What is a barred tee?
A barred tee (pigged tee) is a tee or any fitting with a branch used in pipelines that is pigged and has a restriction bar welded internally preventing the pig from traveling down a branch connection. The bars are installed so they are flush with the inside diameter of the pipeline to keep the pig from hanging up when it passes through. The bars should be of a similar or identical material as the parent material.
Bars are placed on the internal side of a tee or really any branch connection big enough to sidetrack a pig while traveling down a pipeline. The size of the bars on the tee should be small enough so that they do not restrict the flow from the branch connection. However, they should be large enough to prevent breakage based on the flow rate through the branch connection of the tee.
Barred tees are pipe fittings with two outlets, one at 90 ° to the connection to the main line that has tiny holes. Barred tees can either be extruded or fabricated and are used to connect two pieces of pipe or fittings. Barred tees are used in pipelines that are pigged.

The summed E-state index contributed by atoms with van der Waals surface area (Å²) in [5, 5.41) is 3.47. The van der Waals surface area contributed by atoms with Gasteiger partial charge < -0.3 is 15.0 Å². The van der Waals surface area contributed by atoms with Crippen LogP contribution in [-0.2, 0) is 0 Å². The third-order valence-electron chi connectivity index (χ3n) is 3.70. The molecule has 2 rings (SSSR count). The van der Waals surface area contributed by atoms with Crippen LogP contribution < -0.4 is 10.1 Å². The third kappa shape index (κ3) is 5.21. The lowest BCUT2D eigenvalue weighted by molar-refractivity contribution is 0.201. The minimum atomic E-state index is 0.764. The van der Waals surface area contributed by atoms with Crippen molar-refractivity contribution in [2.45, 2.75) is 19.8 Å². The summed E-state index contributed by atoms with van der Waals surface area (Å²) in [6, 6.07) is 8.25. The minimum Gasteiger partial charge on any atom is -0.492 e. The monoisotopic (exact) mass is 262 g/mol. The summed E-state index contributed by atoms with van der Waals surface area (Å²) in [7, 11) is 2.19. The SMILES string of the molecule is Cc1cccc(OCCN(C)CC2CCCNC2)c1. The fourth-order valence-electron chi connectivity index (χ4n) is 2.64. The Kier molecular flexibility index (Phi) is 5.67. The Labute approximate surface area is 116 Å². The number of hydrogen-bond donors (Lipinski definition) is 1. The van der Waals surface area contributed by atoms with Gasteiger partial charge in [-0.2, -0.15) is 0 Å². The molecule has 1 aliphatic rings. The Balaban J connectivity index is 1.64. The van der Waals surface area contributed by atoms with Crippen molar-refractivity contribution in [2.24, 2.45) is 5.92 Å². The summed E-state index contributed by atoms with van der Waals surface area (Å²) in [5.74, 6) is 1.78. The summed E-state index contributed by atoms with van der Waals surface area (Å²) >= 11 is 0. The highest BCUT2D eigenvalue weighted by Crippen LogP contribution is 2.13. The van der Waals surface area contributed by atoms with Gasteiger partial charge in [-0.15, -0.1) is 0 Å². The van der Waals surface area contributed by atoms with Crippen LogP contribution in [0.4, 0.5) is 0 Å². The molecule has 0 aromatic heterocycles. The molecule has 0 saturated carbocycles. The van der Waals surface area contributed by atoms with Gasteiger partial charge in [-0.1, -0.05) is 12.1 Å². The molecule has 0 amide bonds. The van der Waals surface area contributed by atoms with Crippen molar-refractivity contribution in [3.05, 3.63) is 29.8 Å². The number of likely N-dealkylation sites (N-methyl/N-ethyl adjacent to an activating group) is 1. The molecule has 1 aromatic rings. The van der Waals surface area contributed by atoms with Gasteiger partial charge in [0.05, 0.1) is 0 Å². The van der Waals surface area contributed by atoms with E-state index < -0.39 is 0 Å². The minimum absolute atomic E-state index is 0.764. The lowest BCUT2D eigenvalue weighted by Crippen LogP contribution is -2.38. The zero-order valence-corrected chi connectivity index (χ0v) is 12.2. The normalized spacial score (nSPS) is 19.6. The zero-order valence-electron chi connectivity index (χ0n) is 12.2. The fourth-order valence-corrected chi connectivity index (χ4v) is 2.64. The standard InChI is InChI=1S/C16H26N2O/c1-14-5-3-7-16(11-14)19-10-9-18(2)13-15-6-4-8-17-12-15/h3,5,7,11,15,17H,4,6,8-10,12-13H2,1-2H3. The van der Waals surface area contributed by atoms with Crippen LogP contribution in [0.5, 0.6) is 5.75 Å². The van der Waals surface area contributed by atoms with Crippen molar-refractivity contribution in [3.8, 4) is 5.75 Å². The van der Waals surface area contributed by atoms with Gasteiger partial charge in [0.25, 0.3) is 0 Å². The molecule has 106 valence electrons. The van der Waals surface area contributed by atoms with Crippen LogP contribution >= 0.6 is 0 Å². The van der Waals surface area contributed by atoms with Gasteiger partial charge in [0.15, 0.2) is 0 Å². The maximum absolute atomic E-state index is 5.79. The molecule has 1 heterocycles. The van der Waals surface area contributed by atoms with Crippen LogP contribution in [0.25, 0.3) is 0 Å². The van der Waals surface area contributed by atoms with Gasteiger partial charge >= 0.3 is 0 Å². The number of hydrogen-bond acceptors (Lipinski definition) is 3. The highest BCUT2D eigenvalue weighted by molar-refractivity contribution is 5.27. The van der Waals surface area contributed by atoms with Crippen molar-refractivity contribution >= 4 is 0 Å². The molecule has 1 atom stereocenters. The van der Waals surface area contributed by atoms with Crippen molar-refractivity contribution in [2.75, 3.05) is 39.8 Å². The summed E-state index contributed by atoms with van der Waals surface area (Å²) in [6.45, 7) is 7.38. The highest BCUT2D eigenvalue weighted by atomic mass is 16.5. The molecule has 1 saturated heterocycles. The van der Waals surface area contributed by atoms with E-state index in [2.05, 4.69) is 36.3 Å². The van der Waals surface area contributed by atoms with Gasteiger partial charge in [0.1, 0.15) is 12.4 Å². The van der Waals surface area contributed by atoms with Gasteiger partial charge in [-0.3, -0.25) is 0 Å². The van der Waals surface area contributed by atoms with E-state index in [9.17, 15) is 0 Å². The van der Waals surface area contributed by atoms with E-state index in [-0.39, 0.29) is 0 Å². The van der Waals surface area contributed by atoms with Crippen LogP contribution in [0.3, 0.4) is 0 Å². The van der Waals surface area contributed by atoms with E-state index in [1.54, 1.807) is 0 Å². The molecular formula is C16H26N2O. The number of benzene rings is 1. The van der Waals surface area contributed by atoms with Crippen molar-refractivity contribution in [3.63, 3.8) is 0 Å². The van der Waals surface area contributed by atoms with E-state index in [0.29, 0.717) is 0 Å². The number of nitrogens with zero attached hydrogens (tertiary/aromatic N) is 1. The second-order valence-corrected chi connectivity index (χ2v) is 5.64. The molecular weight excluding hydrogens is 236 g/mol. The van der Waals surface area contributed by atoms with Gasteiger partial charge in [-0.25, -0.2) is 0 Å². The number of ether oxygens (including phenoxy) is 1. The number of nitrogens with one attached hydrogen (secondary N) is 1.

The specificaition of Barred Tee (Pigged Tee)
Material: Carbon steel, Alloy steel, Stainless steel, etc
Size: Dn100- DN1200
Specification: Sch20- Sch 160 .
Standard: ASME/ANSI B16.9.
Coating: Black painted, varnish oil.
Packing: Wooden case, pallet.
How to design and produce the barred tee (Pigged Tee)?
The shape of a Barred tee (Pigged Tee) is like a butt welding pipe tee with some bars in the branch of the tee. The bars are used for preventing the pig from running out in the branch of the main pipe. It is commonly used in a pigged pipeline, so it is also called pigged tee.
The bars in the branch should be installed flush with the inside diameter of main pipe. Commonly the bars are welded with the tees.
It really depends on the kind of pig you are running. A mandral pig will never make the turn into any size branch. A foam pig will pretty much go through whatever pipe has the lower pressure (I once had a 10-inch uncoated foam pig go through a 2-inch weld-o-let on a receiver barrel, but it took a while and did not remain intact). Realistically, I always bar tees since most company standards only allow reducing tees to be used down to 1/2 the run diameter (i.e., I can use a 10X6 tee, but not a 10X4 if I could buy one). 1/2 the diameter can take a coated foam pig and some turbo pigs.
We use foam pigs and nerf ball type pig all the time in my area, we use barred tees down to half the diameter of the main line.